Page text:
The Feasibility of Using Metacognitive Strategy Training to Improve Performance, Foster Participation, and Reduce Impairment Following Neurological Injury

Author's School

Graduate School of Arts and Sciences



Author's Department/Program

Rehabilitation and Participation Science


English (en)

Date of Award

Spring 5-15-2016

Degree Type


Degree Name

Doctor of Philosophy (PhD)

Chair and Committee

Carolyn M. Baum

Committee Members

Scott Frey, Allison King, Jay Piccirillo, Desiree White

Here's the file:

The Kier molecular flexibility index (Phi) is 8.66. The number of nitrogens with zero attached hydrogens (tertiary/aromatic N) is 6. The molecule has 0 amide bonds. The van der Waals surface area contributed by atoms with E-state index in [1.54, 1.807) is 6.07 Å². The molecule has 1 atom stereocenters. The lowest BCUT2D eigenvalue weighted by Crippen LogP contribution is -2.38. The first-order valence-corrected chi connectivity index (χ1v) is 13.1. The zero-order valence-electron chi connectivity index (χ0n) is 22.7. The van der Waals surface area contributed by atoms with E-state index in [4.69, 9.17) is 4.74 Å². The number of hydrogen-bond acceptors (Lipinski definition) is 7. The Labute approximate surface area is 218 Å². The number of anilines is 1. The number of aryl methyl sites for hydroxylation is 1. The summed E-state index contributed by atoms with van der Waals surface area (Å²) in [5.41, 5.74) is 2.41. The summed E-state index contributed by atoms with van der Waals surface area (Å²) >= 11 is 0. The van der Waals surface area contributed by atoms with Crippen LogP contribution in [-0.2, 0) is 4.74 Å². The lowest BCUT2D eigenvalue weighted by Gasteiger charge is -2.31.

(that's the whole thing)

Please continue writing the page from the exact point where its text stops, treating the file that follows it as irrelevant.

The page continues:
Executive function is central to our ability to learn and participate in everyday life activities and rehabilitation outcomes for individuals with executive dysfunction after neurological injury are poor. The impairments and performance challenges these individuals experience are typically not identified appropriately so they often do not receive adequate rehabilitation and can have significant challenges returning to complex everyday life activities. The vast majority of rehabilitation efforts to support individuals with neurological injuries with executive dysfunction are based on a restoration model that aims to improve cognitive function with the expectation that these gains will translate to everyday life. The available evidence suggests this translation is not happening as improvement in cognitive performance is often not leading to improvement in everyday life activities. Performance-based interventions that target improved engagement in everyday life activity are being developed with the expectation that this approach will remediate/mitigate impairments; however, these performance-based approaches have not been adequately evaluated. The purpose of this dissertation was to evaluate the feasibility and preliminary efficacy of a performance-based intervention approach, metacognitive-strategy training, on performance and impairment reduction in individuals with central neurological injury.